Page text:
Additionally, training to the limit, according to Arnold Schwarzenegger, is a must. It’s only at failure when every single muscle tissue is contracting in full force and when the true results take place. This is echoed by so many bodybuilders to this day.

Schwarzenegger’s Recovery Process

“Training gives us an outlet for suppressed energies created by stress and, thus, tone the spirit just as exercise conditions the body.”

For Arnold Schwarzenegger, training wasn’t just a means to create a muscular body, but rather a way to grow and develop into the best person he could be. As much as he loved his time in the gym, he also knew that rest periods were vital to success. He was well known for his legendary toughness, but also realized that there was a fine line between enough and too much. If you crossed that line, overtraining would set in.

He recommended 48 hours of rest after working larger muscle groups and slightly less for the smaller ones. He also felt that as your training level progressed, you’d be able to handle more work with less recovery time and could tolerate more frequent workouts.

Finally, he believed the best way to treat injuries was to prevent them. His prevention methods included always performing a thorough warm-up before workouts and stretching once he was finished.

Schwarzenegger’s Workout Routine

With the workout routine below, Arnold recommended a rest period of 1 minute with the maximum rest period being 3 minutes. After 3 minutes, the body is pretty much recovered. There is no real advantage of going longer than that.

Barbell bench press: 4 sets of 10, 8, 6, and 4 reps
Barbell incline bench press: 4 sets of 10, 8, 6, and 4 reps
Dumbbell flys: 3 sets of 10, 8, and 6 reps
Parallel bar dips: 3 sets of 15, 10 and 8 reps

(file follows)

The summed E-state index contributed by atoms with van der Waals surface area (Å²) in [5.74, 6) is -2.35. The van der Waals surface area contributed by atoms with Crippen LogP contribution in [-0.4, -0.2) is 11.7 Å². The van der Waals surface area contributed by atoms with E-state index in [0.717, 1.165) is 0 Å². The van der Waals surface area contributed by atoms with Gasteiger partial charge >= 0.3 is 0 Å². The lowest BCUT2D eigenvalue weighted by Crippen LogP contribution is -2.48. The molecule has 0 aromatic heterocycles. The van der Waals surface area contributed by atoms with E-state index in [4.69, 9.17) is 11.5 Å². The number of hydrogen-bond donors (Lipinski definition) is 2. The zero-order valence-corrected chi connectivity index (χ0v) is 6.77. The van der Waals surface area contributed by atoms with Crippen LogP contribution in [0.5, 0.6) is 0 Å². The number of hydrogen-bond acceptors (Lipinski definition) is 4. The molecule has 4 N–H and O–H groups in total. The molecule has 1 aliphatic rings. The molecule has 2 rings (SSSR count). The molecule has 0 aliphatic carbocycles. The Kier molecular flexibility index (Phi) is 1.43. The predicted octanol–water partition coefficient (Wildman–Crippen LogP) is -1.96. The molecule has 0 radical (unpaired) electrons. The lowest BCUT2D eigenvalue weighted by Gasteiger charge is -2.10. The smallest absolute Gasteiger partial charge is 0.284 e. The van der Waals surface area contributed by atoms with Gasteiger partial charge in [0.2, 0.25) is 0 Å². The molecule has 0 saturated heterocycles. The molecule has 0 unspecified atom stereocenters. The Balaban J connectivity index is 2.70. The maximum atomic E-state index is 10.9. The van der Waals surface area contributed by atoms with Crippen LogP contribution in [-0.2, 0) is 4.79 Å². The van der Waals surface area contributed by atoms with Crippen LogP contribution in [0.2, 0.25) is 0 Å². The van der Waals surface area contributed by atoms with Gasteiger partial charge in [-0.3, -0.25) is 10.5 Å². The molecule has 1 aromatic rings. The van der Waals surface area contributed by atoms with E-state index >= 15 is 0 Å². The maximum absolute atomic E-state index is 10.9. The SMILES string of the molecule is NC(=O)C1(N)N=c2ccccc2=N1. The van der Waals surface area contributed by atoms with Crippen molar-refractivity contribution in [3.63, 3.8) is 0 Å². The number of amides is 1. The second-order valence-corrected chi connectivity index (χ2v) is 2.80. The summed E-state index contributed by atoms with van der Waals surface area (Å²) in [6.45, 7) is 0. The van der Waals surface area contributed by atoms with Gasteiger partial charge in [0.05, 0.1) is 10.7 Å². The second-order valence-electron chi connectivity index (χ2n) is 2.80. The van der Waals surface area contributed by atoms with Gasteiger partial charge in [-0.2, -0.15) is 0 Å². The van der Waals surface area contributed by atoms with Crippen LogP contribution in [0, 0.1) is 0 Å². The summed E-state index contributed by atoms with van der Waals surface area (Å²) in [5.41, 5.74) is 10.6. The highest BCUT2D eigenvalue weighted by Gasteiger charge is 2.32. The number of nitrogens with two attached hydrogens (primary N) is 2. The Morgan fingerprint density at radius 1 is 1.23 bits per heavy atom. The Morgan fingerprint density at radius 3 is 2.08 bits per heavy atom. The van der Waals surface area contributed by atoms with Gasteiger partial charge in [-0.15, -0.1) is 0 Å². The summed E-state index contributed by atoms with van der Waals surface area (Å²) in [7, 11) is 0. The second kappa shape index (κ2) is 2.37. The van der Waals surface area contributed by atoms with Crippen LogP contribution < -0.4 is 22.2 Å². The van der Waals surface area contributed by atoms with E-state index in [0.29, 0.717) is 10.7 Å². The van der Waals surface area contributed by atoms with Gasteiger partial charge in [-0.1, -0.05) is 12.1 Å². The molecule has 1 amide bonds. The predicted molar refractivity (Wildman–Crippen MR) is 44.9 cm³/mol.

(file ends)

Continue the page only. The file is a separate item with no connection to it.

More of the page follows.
Pullovers: 3 sets of 15 reps each

Chin-ups: 4 sets of 10 reps minimum each side
Close-grip chins: 4 sets of 10 reps
T-bar rows: 4 sets of 15, 12, 8, and 6 reps
Bent-over barbell rows: 4 sets of 8-12 reps

Squat: 5 sets of 10, 8, 6, and 4 reps with a 20 rep warm-up set
Front squats: 4 sets of 10, 8, 8, and 6 reps
Hack squats: 3 sets of 10 reps each
Leg curls: 4 sets of 20, 10, 8, and 6 reps
Standing leg curls: 4 sets of 10 reps each
Straight-leg dead lifts: 3 sets of 10 reps each

Donkey calf raises: 4 sets of 10 reps each
Standing calf raises: 4 sets of 15, 10, 8, and 8 reps

Crunches: 3 sets of 25 reps
Bent-over twists: 100 reps each side
Machine crunches: 3 sets of 25 reps
Crunches: 50 reps

Behind-the-neck-barbell press: 5 sets of 10, 8, 8, and 6 reps with a 15-set warm-up
Lateral raises: 4 sets of 8 reps each
Bent-over dumbbell laterals: 4 sets of 8 reps each
Dumbbell shrugs: 3 sets of 10 reps each

Upper Arms
Standing barbell curls: 5 sets of 15, 10, 8, 6, and 4 reps
Incline dumbbell curls: 4 sets of 8 reps each
Concentration curls: 3 sets of 8 reps each
One-arm triceps extensions: 3 sets of 10 reps each

Barbell wrist curls: 4 sets of 10 reps each
Reverse wrist curls: 3 sets of 10 reps each

Seated calf raises: 4 sets of 10 reps each

Reverse crunches: 4 sets of 25 reps
Seated twists: 100 reps each side
Vertical bench crunches: 4 sets of 25 reps